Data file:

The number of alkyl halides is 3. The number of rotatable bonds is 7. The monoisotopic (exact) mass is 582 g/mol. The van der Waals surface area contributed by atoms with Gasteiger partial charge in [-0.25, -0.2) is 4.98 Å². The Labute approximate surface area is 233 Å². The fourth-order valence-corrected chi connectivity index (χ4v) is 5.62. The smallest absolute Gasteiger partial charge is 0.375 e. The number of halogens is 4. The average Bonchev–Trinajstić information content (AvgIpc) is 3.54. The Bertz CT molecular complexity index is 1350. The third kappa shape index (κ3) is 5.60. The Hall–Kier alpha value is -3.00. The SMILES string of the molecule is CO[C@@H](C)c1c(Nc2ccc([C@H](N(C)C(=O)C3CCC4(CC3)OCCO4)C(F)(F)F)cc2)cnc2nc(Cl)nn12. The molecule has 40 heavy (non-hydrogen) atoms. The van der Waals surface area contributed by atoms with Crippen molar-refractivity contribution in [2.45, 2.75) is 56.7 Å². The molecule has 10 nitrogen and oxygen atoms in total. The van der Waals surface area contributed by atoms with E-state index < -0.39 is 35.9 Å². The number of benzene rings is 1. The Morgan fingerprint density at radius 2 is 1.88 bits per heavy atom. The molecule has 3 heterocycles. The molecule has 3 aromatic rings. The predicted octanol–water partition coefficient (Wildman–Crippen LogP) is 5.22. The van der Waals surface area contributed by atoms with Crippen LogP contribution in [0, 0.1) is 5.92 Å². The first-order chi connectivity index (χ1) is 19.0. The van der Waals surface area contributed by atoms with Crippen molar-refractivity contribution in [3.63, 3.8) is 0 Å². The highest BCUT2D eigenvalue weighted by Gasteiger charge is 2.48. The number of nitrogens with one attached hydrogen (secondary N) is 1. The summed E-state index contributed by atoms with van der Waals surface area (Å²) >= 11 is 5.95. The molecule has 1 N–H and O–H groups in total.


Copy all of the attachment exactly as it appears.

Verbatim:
The number of alkyl halides is 3. The number of rotatable bonds is 7. The monoisotopic (exact) mass is 582 g/mol. The van der Waals surface area contributed by atoms with Gasteiger partial charge in [-0.25, -0.2) is 4.98 Å². The Labute approximate surface area is 233 Å². The fourth-order valence-corrected chi connectivity index (χ4v) is 5.62. The smallest absolute Gasteiger partial charge is 0.375 e. The number of halogens is 4. The average Bonchev–Trinajstić information content (AvgIpc) is 3.54. The Bertz CT molecular complexity index is 1350. The third kappa shape index (κ3) is 5.60. The Hall–Kier alpha value is -3.00. The SMILES string of the molecule is CO[C@@H](C)c1c(Nc2ccc([C@H](N(C)C(=O)C3CCC4(CC3)OCCO4)C(F)(F)F)cc2)cnc2nc(Cl)nn12. The molecule has 40 heavy (non-hydrogen) atoms. The van der Waals surface area contributed by atoms with Crippen molar-refractivity contribution in [2.45, 2.75) is 56.7 Å². The molecule has 10 nitrogen and oxygen atoms in total. The van der Waals surface area contributed by atoms with E-state index < -0.39 is 35.9 Å². The number of benzene rings is 1. The Morgan fingerprint density at radius 2 is 1.88 bits per heavy atom. The molecule has 3 heterocycles. The molecule has 3 aromatic rings. The predicted octanol–water partition coefficient (Wildman–Crippen LogP) is 5.22. The van der Waals surface area contributed by atoms with Crippen LogP contribution in [0, 0.1) is 5.92 Å². The first-order chi connectivity index (χ1) is 19.0. The van der Waals surface area contributed by atoms with Crippen molar-refractivity contribution in [3.63, 3.8) is 0 Å². The highest BCUT2D eigenvalue weighted by Gasteiger charge is 2.48. The number of nitrogens with one attached hydrogen (secondary N) is 1. The summed E-state index contributed by atoms with van der Waals surface area (Å²) >= 11 is 5.95. The molecule has 1 N–H and O–H groups in total.